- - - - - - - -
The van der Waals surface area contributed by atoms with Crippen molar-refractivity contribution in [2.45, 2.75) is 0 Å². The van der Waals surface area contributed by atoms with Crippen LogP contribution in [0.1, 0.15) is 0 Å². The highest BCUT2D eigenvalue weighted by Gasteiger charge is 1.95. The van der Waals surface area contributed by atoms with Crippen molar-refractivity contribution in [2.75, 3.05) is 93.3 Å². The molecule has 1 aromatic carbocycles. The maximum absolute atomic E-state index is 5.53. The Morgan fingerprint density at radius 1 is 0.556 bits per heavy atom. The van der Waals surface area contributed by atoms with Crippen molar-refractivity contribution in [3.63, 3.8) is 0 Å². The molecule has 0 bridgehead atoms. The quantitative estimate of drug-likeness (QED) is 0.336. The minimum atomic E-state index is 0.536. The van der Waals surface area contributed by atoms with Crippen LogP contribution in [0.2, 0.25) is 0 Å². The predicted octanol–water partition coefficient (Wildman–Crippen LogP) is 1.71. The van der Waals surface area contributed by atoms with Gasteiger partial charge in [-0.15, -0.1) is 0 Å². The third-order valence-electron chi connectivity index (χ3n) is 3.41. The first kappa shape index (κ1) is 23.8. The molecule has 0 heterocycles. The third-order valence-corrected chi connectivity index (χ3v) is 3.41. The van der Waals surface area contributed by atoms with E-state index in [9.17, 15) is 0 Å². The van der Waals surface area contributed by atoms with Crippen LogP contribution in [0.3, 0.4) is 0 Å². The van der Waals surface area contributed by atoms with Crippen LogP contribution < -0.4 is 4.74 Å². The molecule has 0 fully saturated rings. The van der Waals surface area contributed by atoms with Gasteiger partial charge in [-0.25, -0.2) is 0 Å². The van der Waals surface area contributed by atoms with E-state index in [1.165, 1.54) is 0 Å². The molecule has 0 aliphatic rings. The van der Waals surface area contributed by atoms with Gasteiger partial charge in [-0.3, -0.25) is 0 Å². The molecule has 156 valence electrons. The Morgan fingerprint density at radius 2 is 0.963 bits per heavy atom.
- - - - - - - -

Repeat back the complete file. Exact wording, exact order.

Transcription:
The van der Waals surface area contributed by atoms with Crippen molar-refractivity contribution in [2.45, 2.75) is 0 Å². The van der Waals surface area contributed by atoms with Crippen LogP contribution in [0.1, 0.15) is 0 Å². The highest BCUT2D eigenvalue weighted by Gasteiger charge is 1.95. The van der Waals surface area contributed by atoms with Crippen molar-refractivity contribution in [2.75, 3.05) is 93.3 Å². The molecule has 1 aromatic carbocycles. The maximum absolute atomic E-state index is 5.53. The Morgan fingerprint density at radius 1 is 0.556 bits per heavy atom. The van der Waals surface area contributed by atoms with Crippen molar-refractivity contribution in [3.63, 3.8) is 0 Å². The molecule has 0 bridgehead atoms. The quantitative estimate of drug-likeness (QED) is 0.336. The minimum atomic E-state index is 0.536. The van der Waals surface area contributed by atoms with Crippen LogP contribution in [0.2, 0.25) is 0 Å². The predicted octanol–water partition coefficient (Wildman–Crippen LogP) is 1.71. The van der Waals surface area contributed by atoms with Gasteiger partial charge in [-0.15, -0.1) is 0 Å². The third-order valence-electron chi connectivity index (χ3n) is 3.41. The first kappa shape index (κ1) is 23.8. The molecule has 0 heterocycles. The third-order valence-corrected chi connectivity index (χ3v) is 3.41. The van der Waals surface area contributed by atoms with E-state index in [9.17, 15) is 0 Å². The van der Waals surface area contributed by atoms with Crippen LogP contribution in [0.3, 0.4) is 0 Å². The van der Waals surface area contributed by atoms with Crippen LogP contribution < -0.4 is 4.74 Å². The molecule has 0 fully saturated rings. The van der Waals surface area contributed by atoms with Gasteiger partial charge in [-0.25, -0.2) is 0 Å². The van der Waals surface area contributed by atoms with E-state index in [1.165, 1.54) is 0 Å². The molecule has 0 aliphatic rings. The van der Waals surface area contributed by atoms with Gasteiger partial charge in [-0.3, -0.25) is 0 Å². The molecule has 156 valence electrons. The Morgan fingerprint density at radius 2 is 0.963 bits per heavy atom.